Emma Schofield reviews Sara Baume’s emotional novel Spill Simmer Falter Wither, a story of loneliness, love, struggle and dreams.
It is not often that a novel brings me close to tears by the end of the first page, but the opening of Sara Baume’s debut novel Spill Simmer Falter Wither makes for emotional reading. Starting with the image of a dog ‘running, running, running’, the Prologue goes on to reveal how ‘One Eye’ acquired his name. It is an apt beginning for a novel which is constantly moving, taking in a breathtaking array of scenery as it does is so. The lyrical rhythm of the title and Prologue also set the tone for a narrative which maintains its gentle honesty, while offering a raw exploration of love and loneliness.
The story centres on a man in his late fifties who is weighed down by his loneliness and locked in a constant struggle with his own thoughts. We are never explicitly told his name, but we do learn that it is ‘the same word as for sunbeams, as for winged and boneless sharks’, from which we are left to assume that it is probably Ray. He is a difficult character to like, possibly a conscious decision by Baume to create a protagonist who is often uncomfortably real in his bleak outlook on life. Yet there is something endearing about Ray’s slightly pathetic nature. The second person narrative lends Ray’s words an air of intimacy and confidence, no more so than when he confesses that he is ‘not the kind of person who is able to do things’. The almost childlike sense of helplessness proving as endearing as it is frustrating.
Ray’s words, however, are directed not to the reader but to the faithful ‘One Eye’, the pet that he acquires on one of his weekly visits to a nearby village to collect his welfare money. Initially united through their status as social outcasts, man and dog immediately seem to develop a sense of mutual understanding, their time together leading Ray to open up to his pet in a way he is unable to do with other humans. There is an endearing moment when the pair are watching TV and Ray admits to liking reality programmes because ‘without scripts, people don’t know what to say or say the wrong thing’, adding that ‘without onions, people cry anyway; people cry better’. His sentiment dives straight to the heart of the novel, stripping away the artificial elements of life and exposing what is left, the raw emotion of a daily struggle for meaning and a sense of purpose.
There are, of course, other characters who each have their own role to play within the novel. Ray’s father occupies an almost spectral position in the tale; mentioned at brief intervals by Ray we learn that he died recently, having raised his son to lead a solitary life. These fleeting glimpses into Ray’s childhood go some way towards revealing the difficulties he experiences in his adult life, slowly creating the image of a father and son with little to say to each other and even less idea of how to engage with the world beyond their quiet home and daily rituals.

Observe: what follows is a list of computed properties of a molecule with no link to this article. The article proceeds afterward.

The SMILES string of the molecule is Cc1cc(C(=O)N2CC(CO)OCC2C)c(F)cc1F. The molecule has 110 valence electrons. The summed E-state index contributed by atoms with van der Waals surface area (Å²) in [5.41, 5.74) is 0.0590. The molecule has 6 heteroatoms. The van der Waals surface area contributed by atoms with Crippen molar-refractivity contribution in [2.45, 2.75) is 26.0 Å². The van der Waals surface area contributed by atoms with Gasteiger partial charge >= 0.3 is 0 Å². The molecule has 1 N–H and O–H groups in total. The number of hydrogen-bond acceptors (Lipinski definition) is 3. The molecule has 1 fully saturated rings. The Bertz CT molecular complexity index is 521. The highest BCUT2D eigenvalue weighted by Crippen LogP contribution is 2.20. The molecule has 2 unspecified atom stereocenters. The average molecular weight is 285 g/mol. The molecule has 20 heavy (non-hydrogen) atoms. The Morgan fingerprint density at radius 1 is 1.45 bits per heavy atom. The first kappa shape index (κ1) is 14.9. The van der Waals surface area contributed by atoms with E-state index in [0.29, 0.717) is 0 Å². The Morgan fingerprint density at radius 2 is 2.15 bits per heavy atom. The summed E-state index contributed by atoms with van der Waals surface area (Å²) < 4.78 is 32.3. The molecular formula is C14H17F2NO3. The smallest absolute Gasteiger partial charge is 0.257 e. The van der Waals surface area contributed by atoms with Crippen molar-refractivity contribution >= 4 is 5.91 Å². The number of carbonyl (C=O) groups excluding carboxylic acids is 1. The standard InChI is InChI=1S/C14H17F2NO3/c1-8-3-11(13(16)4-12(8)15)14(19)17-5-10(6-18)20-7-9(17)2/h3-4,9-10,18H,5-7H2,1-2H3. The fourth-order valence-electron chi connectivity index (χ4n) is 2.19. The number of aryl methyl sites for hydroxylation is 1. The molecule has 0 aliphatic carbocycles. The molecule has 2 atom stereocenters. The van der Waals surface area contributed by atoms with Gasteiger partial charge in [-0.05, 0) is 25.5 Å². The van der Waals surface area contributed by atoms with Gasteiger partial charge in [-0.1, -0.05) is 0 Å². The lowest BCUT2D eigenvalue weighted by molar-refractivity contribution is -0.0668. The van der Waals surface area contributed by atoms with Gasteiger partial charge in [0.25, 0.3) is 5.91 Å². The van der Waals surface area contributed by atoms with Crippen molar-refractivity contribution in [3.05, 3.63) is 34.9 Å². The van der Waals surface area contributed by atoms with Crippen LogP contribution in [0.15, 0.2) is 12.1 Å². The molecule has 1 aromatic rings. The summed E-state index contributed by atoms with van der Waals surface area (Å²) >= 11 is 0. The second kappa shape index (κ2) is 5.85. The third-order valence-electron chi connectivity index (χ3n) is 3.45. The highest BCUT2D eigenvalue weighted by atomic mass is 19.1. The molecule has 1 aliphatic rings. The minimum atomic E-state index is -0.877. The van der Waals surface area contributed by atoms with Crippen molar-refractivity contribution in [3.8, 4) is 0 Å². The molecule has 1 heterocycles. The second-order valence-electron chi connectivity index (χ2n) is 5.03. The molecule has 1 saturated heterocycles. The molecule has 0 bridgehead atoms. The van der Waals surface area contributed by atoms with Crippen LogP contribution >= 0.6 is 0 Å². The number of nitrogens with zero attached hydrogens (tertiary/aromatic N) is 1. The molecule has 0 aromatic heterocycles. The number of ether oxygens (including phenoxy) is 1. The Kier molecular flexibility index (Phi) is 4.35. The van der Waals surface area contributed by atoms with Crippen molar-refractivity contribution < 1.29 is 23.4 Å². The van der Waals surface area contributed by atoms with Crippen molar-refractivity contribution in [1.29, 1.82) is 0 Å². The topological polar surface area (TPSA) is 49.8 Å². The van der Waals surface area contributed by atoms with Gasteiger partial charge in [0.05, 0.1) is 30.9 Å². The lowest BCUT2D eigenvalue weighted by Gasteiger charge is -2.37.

Yet above all else, Spill Simmer Falter Wither is a love story, albeit in an unconventional format. On its most basic level, the relationship Baume depicts is not that of human love, but of the bond between a man and the dog who inadvertently helps him to rediscover the world beyond his silent routine. It is also so much more than that; as we watch Ray’s relationship with One Eye develop we see him learning to love the landscape around him, reconnecting with a world which he thought had turned its back on him. It is in these moments that Baume’s attention to detail really shines through as Ray observes how ‘the sea relaxes into summer, turns from slate to teal to crystalline’ as he walks the Irish coastline collecting the washed-up items he refers to as his ‘junk-treasures’. In this respect Baume’s writing is not so much a narrative as a work of art, gradually painting an image of reconciliation, inspired by Ray’s moments of companionship with his canine pet.
As is often the case with first novels, there are occasions where readers will need to persevere, most notably in the dream sequences which drift slightly confusingly into the narrative and can sit a little uncomfortably at first. Nevertheless, these moments do not detract from what is a powerful debut from Baume and a startling statement from new Irish publishing house Tramp Press.
As mesmerising as its unusual title, Spill Simmer Falter Wither is a lithe novel which dances through the passing seasons, defying its readers not to be drawn into the striking world it reveals. Approach with an open mind and you will be richly rewarded by this extraordinary, but enchanting, debut by Sara Baume.
Emma Schofield is a Wales Arts Review Senior Editor.